Happiness is a Warm TV

June 23, 2014

In ‘The Case Against 8’ doc, love and bravery win

It doesn’t matter that you know how “The Case Against 8” ends; it’s all about the journey.

It doesn’t matter that you know how “The Case Against 8” (9 p.m. Monday, HBO) ends. This documentary is about the journey, and, with an emotional elegance, it tells the background story of the fight to overturn Proposition 8, California’s ban on same-sex marriage.

Directors Ben Cotner and Ryan White spent five years shooting footage of the legal team and the four plaintiffs in the suit. The lawyers involved are superstars: Ted Olson and David Boies faced each other in the Bush v. Gore Supreme Court case (the case concerning the 2000 election). Olson, a conservative who won the case for President Bush, is on board first, causing suspicion among gay right activists. “It’s two people who love one another and want to live together in a stable relationship, to become part of a family and part of a neighborhood and part of our economy,” Olson says, explaining his seemingly surprising position.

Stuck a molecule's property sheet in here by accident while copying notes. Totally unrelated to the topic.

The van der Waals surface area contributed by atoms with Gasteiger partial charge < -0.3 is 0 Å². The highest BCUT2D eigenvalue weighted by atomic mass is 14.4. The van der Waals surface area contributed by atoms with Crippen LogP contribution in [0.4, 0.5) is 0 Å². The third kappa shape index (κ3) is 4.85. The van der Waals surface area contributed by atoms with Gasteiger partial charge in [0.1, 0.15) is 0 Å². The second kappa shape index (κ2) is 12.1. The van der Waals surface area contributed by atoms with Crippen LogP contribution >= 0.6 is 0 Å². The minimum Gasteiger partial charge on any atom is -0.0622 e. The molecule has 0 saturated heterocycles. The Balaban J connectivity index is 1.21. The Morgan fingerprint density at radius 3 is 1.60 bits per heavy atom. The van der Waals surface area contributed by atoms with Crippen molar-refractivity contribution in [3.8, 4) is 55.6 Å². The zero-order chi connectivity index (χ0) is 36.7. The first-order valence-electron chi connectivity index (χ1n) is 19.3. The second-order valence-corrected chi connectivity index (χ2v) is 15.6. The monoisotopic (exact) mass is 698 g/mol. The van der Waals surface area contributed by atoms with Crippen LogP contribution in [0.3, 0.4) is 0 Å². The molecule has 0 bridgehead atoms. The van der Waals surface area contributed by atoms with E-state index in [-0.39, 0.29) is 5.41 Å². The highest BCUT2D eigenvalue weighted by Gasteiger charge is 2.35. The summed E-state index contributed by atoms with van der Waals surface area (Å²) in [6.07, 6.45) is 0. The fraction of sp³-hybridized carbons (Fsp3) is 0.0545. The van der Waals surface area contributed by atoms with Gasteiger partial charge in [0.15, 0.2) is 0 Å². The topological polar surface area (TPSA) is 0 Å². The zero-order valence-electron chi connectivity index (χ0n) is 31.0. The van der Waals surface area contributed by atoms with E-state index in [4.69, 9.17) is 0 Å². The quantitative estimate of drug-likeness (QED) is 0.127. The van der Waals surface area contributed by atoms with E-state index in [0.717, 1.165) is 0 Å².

The sentiment in that statement permeates the film; it’s a simple and common sense thought powerful enough to upend opposition. It’s illustrated in the plaintiffs Kris Perry and Sandy Stier and Jeff Zarrillo and Paul Katami – the couples made it through a careful vetting process and it’s clear why. Loving, thoughtful – they put a lot of straight couples I know to shame while also being typical in all the best ways.

You could say the film is one-sided except, as it deftly illustrates, there’s not much to the other side’s argument. (Frankly, I’m annoyed that the eventual Supreme Court case went 5-4.) This is a story about love and hate, about whether we want a brave nation that lives up to its ideals or one guided by the fear of what we think might happen.

In “The Case Against 8,” love and bravery win.

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